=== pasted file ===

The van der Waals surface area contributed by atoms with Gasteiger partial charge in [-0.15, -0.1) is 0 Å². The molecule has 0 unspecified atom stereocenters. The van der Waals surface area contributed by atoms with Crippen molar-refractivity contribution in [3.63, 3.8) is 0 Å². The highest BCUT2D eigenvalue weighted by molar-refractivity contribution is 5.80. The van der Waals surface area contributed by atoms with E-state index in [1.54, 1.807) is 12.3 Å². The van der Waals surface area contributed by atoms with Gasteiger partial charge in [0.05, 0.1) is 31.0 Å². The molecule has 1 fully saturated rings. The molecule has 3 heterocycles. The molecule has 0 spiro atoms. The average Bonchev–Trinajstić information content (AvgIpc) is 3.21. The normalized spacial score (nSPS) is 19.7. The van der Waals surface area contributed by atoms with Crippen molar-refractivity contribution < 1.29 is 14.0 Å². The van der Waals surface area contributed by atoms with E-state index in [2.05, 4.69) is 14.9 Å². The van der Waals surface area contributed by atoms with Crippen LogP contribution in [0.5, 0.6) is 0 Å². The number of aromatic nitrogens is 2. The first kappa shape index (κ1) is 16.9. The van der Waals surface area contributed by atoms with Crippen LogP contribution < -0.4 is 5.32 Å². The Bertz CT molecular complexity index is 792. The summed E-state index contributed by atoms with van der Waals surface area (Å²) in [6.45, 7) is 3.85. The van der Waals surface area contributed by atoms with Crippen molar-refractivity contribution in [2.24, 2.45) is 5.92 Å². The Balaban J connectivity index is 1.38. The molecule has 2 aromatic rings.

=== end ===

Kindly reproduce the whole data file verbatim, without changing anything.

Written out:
The van der Waals surface area contributed by atoms with Gasteiger partial charge in [-0.15, -0.1) is 0 Å². The molecule has 0 unspecified atom stereocenters. The van der Waals surface area contributed by atoms with Crippen molar-refractivity contribution in [3.63, 3.8) is 0 Å². The highest BCUT2D eigenvalue weighted by molar-refractivity contribution is 5.80. The van der Waals surface area contributed by atoms with E-state index in [1.54, 1.807) is 12.3 Å². The van der Waals surface area contributed by atoms with Gasteiger partial charge in [0.05, 0.1) is 31.0 Å². The molecule has 1 fully saturated rings. The molecule has 3 heterocycles. The molecule has 0 spiro atoms. The average Bonchev–Trinajstić information content (AvgIpc) is 3.21. The normalized spacial score (nSPS) is 19.7. The van der Waals surface area contributed by atoms with Crippen molar-refractivity contribution < 1.29 is 14.0 Å². The van der Waals surface area contributed by atoms with E-state index in [2.05, 4.69) is 14.9 Å². The van der Waals surface area contributed by atoms with Crippen LogP contribution in [0.5, 0.6) is 0 Å². The number of aromatic nitrogens is 2. The first kappa shape index (κ1) is 16.9. The van der Waals surface area contributed by atoms with Crippen LogP contribution < -0.4 is 5.32 Å². The Bertz CT molecular complexity index is 792. The summed E-state index contributed by atoms with van der Waals surface area (Å²) in [6.45, 7) is 3.85. The van der Waals surface area contributed by atoms with Crippen molar-refractivity contribution in [2.24, 2.45) is 5.92 Å². The Balaban J connectivity index is 1.38. The molecule has 2 aromatic rings.